Though the phrase "summer shading" might be new to your group chat's vernacular, the buzzy dating term confirms behaviour we've already seen for years: singles want to be single during the warmer months. As a result, the Gen Z and millennial crowd are saying goodbye to full-blown relationships and putting their potential matches on hold (or in the "shade") in July and August.
"Unlike 'cuffing season,' where people settle down in relationships for companionship during the winter months to avoid loneliness, summer shading allows people to explore their options," clinical psychologist Lisa Lawless, PhD, CEO of Holistic Wisdom, tells POPSUGAR. In other words, the last thing singles want to do in the summer is be burdened by the confines of commitment.
While ghosting and fizzling are undoubtedly bad ways to go about summer shading the person you're casually seeing, there's nothing wrong with embracing independence — whether you're doing so consciously or subconsciously. Ahead, experts explain how to identify summer shading and what to do if you're on the receiving end of it.
What Is Summer Shading?
Summer shading is the act of distancing yourself from a person you've been dating in order to enjoy the freedom of a single summer — be it so you can date other people or just spend time with yourself. This typically applies to more casual dynamics and falls during summer for a reason.
There are more "opportunities to socialise, and frequent places with strangers," relationship expert Callisto Adams, PhD, explains. "And most people like to seize these opportunities while being single and not exactly involved with a person."
According to Adams, though, that doesn't necessarily mean people end their relationship completely. People that "embrace this trend will either save this partner for later (the cold days of winter, for example) or will hide them from friends and family" for the time being.
Summer Shading Signs
If the person you've been seeing isn't showing you the same kind of attention they were before, it could absolutely be because they're busier than usual. But it could also be because they're summer shading you. Lawless says that if "you notice a significant decrease in communication or a general feeling of distance from your partner" then you might be experiencing the phenomenon. "They also may continuously cancel plans and show signs that they want more personal space," she adds.
You may notice that their time is booked up with other things — friends nights, trips abroad, and social events that don't include you. It may not look like the relationship is ending, but it also may not look like the relationship is chugging ahead towards anything substantial. You're at a standstill.
Now if you notice that you're the one avoiding someone and feeling less enthusiastic about spending time with them, you, yourself, may be subconsciously summer shading your partner, says Lawless. "If you consistently prioritise making plans with friends or alone time over the person you are dating, you may desire more freedom or have a fear of commitment."
This isn't necessarily a bad thing; it just means it may be worth assessing what you're looking for and what your intentions are, and making sure your partner is on the same page.
What to Do If Summer Shading Is Happening in Your Situationship
If you think the person you've been seeing is summer shading you, think about what that means to you and how it makes you feel. If you're enjoying your time single and casually dating, it may not be a problem. You can equally use the time to prioritise other fun, summer things that aren't a relationship. But if you are looking for commitment, then the person who is summer shading you may not be in the same head space.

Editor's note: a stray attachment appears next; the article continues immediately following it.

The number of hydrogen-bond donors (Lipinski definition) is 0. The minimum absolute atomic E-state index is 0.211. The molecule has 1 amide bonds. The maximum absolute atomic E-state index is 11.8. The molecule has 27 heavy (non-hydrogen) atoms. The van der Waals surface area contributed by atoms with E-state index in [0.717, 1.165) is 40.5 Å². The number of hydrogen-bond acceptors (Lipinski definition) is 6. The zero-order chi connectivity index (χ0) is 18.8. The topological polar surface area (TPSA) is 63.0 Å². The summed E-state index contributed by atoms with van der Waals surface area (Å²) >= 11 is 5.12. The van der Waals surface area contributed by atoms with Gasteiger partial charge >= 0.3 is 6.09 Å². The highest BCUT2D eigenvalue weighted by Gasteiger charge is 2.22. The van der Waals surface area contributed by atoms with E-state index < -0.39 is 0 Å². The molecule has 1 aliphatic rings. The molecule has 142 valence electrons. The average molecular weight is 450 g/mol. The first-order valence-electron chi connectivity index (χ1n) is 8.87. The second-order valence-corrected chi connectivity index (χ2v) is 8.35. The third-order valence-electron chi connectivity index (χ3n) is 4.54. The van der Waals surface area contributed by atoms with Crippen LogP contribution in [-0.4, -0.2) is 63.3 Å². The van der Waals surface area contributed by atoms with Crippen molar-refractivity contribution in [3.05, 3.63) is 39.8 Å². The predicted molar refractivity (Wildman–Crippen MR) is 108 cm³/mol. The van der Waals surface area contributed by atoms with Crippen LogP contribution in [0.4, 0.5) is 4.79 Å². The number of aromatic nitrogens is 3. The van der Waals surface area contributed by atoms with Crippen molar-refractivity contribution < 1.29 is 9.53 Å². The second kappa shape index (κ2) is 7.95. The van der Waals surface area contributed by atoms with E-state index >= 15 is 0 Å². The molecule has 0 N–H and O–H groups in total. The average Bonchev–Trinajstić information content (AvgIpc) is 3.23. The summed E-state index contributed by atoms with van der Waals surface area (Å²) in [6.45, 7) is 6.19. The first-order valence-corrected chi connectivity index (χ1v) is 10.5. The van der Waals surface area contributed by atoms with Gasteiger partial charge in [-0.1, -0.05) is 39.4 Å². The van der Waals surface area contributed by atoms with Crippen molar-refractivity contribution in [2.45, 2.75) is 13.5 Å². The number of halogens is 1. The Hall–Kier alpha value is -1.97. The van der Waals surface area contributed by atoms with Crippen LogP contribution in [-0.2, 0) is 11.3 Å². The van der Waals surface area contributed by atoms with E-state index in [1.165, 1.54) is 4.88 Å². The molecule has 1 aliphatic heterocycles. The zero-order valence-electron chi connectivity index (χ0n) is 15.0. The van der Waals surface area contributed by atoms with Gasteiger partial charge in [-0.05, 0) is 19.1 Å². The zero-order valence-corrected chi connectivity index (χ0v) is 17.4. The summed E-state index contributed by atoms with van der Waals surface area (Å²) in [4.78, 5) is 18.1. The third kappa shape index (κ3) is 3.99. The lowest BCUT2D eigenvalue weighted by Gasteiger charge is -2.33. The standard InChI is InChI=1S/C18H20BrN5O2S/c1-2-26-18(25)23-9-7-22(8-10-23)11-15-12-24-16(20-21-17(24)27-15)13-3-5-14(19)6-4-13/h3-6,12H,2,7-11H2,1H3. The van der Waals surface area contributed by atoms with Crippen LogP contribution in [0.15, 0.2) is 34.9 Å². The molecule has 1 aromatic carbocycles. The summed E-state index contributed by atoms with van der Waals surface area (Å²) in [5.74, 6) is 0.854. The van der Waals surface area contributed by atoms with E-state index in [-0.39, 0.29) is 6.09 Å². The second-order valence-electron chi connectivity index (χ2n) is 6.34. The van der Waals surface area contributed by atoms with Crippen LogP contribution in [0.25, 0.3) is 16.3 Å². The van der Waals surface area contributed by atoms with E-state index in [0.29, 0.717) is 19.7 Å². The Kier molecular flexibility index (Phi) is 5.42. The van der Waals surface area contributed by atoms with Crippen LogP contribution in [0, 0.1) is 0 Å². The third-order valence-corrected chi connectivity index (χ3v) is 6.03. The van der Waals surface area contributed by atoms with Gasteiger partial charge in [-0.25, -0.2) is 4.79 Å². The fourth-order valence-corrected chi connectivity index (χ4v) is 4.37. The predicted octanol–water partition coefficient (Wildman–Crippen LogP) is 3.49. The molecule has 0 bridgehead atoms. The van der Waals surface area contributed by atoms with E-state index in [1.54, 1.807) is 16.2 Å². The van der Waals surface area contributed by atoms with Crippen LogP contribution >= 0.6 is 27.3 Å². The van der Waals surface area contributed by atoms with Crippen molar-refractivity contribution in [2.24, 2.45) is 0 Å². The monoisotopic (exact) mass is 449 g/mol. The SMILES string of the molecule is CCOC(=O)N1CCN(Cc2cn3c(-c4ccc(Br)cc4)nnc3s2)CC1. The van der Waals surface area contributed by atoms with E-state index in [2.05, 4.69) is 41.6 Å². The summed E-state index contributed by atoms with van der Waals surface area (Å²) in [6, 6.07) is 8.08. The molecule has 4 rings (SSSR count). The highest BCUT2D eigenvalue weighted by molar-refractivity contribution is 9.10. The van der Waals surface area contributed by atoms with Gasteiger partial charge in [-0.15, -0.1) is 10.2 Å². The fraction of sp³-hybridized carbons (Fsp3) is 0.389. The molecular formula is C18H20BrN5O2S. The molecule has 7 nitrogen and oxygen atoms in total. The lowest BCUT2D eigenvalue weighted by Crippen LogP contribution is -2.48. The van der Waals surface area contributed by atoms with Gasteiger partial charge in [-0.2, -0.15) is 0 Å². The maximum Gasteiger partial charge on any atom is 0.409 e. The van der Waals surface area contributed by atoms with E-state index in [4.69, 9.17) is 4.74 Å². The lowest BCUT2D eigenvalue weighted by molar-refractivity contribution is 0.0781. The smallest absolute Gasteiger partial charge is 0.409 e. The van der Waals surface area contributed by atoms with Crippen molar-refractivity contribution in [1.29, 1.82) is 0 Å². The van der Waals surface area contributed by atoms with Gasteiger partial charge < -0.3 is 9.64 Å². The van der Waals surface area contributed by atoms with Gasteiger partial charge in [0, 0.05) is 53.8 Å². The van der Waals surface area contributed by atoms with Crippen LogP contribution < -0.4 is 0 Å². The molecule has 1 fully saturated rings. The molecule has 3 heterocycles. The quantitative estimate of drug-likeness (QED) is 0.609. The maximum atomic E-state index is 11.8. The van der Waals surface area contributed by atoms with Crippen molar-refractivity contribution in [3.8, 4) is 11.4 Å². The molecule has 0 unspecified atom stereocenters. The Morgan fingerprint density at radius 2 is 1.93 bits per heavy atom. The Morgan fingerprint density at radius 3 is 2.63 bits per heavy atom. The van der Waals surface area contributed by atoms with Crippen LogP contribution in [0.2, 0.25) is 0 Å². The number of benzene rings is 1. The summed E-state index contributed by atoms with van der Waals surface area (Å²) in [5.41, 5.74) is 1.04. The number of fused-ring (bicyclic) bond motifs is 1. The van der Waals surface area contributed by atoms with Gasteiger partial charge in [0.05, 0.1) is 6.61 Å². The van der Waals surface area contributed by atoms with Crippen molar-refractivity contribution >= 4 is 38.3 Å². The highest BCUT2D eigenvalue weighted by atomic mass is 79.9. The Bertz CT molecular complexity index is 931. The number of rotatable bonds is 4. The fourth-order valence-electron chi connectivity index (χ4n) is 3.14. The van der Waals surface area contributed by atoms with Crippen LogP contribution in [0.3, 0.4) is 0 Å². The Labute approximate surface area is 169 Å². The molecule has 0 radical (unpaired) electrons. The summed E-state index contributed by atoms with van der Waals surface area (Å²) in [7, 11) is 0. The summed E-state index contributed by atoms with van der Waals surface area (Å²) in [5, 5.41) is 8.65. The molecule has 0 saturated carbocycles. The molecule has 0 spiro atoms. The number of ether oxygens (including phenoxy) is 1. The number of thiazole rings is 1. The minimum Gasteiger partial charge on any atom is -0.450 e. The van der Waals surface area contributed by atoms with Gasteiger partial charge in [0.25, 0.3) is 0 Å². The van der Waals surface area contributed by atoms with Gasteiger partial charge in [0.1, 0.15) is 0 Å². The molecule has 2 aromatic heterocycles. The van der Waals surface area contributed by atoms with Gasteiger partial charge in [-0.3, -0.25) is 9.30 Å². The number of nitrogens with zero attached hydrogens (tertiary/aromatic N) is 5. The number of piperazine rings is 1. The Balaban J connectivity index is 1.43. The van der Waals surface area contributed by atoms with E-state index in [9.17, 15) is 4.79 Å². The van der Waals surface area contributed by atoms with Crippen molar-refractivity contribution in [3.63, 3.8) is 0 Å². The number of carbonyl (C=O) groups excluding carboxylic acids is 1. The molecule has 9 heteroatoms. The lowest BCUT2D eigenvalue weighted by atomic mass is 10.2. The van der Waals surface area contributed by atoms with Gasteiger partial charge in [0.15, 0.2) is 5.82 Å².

The best thing you can do? Communicate with this person. You don't have to directly call them out for "summer shading" — especially since most people are probably not doing this intentionally — but you can acknowledge the lack of effort and communication by saying something like, "Hey, I've noticed things have felt a little off recently. Mind if we check in about where we're at?"
"Summer shading allows people to explore their options."
You can use that conversation to get on the same page about what you're looking for, what your intentions are, and if you'd like to explore something more serious or not. If they're not looking for the same thing you are, "let them go, talk to them about how their behaviour is making you feel, and go about your business. If you're in the mood, have your own hot girl summer," says Adams.
Just note that if, at the end of that conversation, you decide to let them go because they don't want to commit, get ready for them to coming crawling back, says Adams. Especially when cuffing season approaches. And if and when this happens, stick to your boundaries and know that this back and forth effort likely isn't worth your time — and likely isn't going to give you what you want in the long run, either.
Now if you think you may be summer shading your partner, your first order of business is to pause and reflect. Think about why you are either intentionally or unintentionally stepping back — whether that be emotionally, physically, or both. You should then communicate that accordingly with your partner, because otherwise, summer shading can look a lot like ghosting or fizzling.
"It is perfectly reasonable for a person to decide they wish to date others as long as it is done respectfully. It becomes unhealthy when it's done in an insensitive manner," Lawless says. "Being clear about one's expectations in a relationship is a form of kindness, and when we are unkind to people, we damage our own integrity."
Again, it's NBD if you want to be single. It just means you should be transparent about those feelings with your partner or potential partner.